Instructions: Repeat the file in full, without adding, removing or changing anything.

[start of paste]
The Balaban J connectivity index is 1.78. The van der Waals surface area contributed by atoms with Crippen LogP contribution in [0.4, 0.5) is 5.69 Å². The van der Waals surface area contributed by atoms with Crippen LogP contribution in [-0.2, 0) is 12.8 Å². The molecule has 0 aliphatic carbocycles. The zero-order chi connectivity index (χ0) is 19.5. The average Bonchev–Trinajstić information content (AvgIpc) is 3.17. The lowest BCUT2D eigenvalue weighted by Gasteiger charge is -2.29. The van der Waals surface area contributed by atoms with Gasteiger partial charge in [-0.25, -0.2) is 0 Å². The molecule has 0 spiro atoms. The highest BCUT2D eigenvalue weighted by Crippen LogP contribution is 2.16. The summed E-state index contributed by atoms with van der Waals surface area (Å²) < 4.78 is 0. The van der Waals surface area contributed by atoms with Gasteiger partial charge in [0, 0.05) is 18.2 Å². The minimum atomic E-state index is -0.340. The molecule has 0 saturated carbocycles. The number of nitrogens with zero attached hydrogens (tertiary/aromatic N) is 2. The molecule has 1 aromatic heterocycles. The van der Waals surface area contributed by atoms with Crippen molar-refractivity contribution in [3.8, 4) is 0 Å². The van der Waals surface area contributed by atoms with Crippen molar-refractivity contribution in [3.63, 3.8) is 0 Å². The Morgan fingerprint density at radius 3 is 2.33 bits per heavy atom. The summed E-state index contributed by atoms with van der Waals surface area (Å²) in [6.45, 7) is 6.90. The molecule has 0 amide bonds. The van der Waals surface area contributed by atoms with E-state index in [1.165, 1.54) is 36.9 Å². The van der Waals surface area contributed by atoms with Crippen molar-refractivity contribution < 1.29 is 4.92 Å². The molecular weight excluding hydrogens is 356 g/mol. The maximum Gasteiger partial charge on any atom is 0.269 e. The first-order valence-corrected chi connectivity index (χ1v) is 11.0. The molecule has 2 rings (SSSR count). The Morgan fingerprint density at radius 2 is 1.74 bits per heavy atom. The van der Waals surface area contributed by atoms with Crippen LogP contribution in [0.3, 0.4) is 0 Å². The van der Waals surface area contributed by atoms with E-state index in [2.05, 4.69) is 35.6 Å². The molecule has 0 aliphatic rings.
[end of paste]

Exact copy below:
The Balaban J connectivity index is 1.78. The van der Waals surface area contributed by atoms with Crippen LogP contribution in [0.4, 0.5) is 5.69 Å². The van der Waals surface area contributed by atoms with Crippen LogP contribution in [-0.2, 0) is 12.8 Å². The molecule has 0 aliphatic carbocycles. The zero-order chi connectivity index (χ0) is 19.5. The average Bonchev–Trinajstić information content (AvgIpc) is 3.17. The lowest BCUT2D eigenvalue weighted by Gasteiger charge is -2.29. The van der Waals surface area contributed by atoms with Gasteiger partial charge in [-0.25, -0.2) is 0 Å². The molecule has 0 spiro atoms. The highest BCUT2D eigenvalue weighted by Crippen LogP contribution is 2.16. The summed E-state index contributed by atoms with van der Waals surface area (Å²) < 4.78 is 0. The van der Waals surface area contributed by atoms with Gasteiger partial charge in [0, 0.05) is 18.2 Å². The minimum atomic E-state index is -0.340. The molecule has 0 saturated carbocycles. The number of nitrogens with zero attached hydrogens (tertiary/aromatic N) is 2. The molecule has 1 aromatic heterocycles. The van der Waals surface area contributed by atoms with Crippen molar-refractivity contribution in [3.8, 4) is 0 Å². The van der Waals surface area contributed by atoms with Crippen molar-refractivity contribution in [3.63, 3.8) is 0 Å². The Morgan fingerprint density at radius 3 is 2.33 bits per heavy atom. The summed E-state index contributed by atoms with van der Waals surface area (Å²) in [6.45, 7) is 6.90. The molecule has 0 amide bonds. The van der Waals surface area contributed by atoms with E-state index in [1.165, 1.54) is 36.9 Å². The van der Waals surface area contributed by atoms with Crippen molar-refractivity contribution < 1.29 is 4.92 Å². The molecular weight excluding hydrogens is 356 g/mol. The maximum Gasteiger partial charge on any atom is 0.269 e. The first-order valence-corrected chi connectivity index (χ1v) is 11.0. The molecule has 2 rings (SSSR count). The Morgan fingerprint density at radius 2 is 1.74 bits per heavy atom. The van der Waals surface area contributed by atoms with Crippen LogP contribution in [0.3, 0.4) is 0 Å². The van der Waals surface area contributed by atoms with E-state index in [2.05, 4.69) is 35.6 Å². The molecule has 0 aliphatic rings.